Yoon wants nukes, but what he needs is a reality check
President Yoon Suk-yeol raised eyebrows last week when he mentioned the possibility of South Korea possessing its own nuclear weapons as a way to counter the North Korean nuclear threat. Although he added a condition, saying the situation would first have to get more “serious,” these comments mark the first time a South Korean president directly mentions the possibility of independent nuclear armament. As such, the weight of his words is significant.
The KyungHyangShinmun (http://english.khan.co.kr/)
Prime Minister Han, “Mandatory Indoor Mask Regulation to Be Eased to Recommendation Beginning January 30”
On Friday, Prime Minister Han Duck-soo announced, “In the Central Headquarters meeting today, we plan to discuss and finalize a decision to ease the mandatory indoor mask regulation to a recommendation, with the exception of some facilities, starting January 30.” The prime minister made the announcement in a meeting of the Central Disaster and Safety Countermeasure Headquarters in response to COVID-19, which he presided over in the government office in Seoul Friday.
A Startup Claims, “Lotte Stole Our Technology to Release a Product.” Government Searching for Evidence
The Ministry of SMEs and Startups is looking into a controversial case over stolen technology and ideas, involving Lotte Healthcare, an affiliate of the Lotte Group, and the startup, AlgoCare. On January 19, the SMEs ministry announced, “If the company that suffered damages requests an administrative inquiry into patent infringements and mediation for technology disputes, we plan to facilitate a swift arbitration and provide litigation costs if the mediation fails.”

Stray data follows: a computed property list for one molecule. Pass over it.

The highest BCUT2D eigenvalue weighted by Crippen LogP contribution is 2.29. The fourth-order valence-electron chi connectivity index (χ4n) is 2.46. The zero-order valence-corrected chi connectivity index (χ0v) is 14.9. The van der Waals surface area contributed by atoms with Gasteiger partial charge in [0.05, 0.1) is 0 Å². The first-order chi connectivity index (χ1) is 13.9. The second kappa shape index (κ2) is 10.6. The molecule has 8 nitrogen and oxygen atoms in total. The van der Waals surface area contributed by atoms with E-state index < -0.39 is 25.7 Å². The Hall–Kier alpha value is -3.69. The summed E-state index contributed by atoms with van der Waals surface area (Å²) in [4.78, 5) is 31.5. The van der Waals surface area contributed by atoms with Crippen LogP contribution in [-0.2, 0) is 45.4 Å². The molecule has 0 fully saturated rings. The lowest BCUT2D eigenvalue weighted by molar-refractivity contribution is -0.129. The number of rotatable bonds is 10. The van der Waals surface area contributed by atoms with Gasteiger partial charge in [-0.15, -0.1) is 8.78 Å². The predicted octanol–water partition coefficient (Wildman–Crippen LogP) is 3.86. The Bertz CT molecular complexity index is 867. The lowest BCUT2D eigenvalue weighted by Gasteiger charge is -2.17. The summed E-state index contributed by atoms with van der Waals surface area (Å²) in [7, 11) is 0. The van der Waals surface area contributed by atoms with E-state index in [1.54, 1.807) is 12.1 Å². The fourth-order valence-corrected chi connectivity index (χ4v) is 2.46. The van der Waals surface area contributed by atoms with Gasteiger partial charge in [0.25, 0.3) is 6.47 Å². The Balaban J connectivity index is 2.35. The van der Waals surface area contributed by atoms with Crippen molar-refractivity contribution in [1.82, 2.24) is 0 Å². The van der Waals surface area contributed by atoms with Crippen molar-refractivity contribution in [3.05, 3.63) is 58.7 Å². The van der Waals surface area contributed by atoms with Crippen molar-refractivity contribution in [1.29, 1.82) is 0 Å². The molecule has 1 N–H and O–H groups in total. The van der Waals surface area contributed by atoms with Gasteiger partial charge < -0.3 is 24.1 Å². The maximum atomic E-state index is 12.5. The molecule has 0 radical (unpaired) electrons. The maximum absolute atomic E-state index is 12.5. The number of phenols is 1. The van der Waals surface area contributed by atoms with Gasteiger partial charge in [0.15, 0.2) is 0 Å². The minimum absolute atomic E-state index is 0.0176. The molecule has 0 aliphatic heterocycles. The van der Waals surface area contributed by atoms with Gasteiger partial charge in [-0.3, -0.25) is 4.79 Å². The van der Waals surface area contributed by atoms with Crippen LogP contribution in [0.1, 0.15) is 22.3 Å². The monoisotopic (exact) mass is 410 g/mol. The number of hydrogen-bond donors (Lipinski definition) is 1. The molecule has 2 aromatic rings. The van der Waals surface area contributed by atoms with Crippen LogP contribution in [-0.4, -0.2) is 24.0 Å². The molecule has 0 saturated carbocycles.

Intelligence Agency Searches the Korean Confederation of Trade Unions in Pursuit of Spy Activity
The National Intelligence Service (NIS) and the police conducted a search and seizure of the Korean Confederation of Trade Unions (KCTU) head office in Jung-gu and the Korean Health and Medical Workers’ Union office in Yeongdeungpo-gu, Seoul on January 18 in connection to a probe into alleged violations of the National Security Act by the labor executives. This was the first time that a state agency searched the head office of the Korean Confederation of Trade Unions for allegations connected to communism, and not directly related to union activities such as a strike or demonstration. Some experts claim that the Yoon Suk-yeol government has begun cracking down on opposing forces in the name of security.
S. Korea Summons Japanese Diplomat to Protest Hayashi's Dokdo Claims
The government summoned a Japanese diplomat in Seoul to lodge a protest over recent claims by the Japanese foreign minister to the Dokdo islets in the East Sea. According to the government, Seo Min-jung, director general for Asia and Pacific affairs at Seoul's foreign ministry, brought in Naoki Kumagai, deputy chief of mission at the Japanese Embassy in Seoul on Monday, regarding Foreign Minister Yoshimasa Hayashi's territorial claim to Dokdo. Hayashi said on Monday in a parliamentary policy speech that Dokdo is Japanese territory according to historical facts and that his country will act accordingly based on that stance.
Pentagon: N. Korea's Potential Nuclear Test Remains a Concern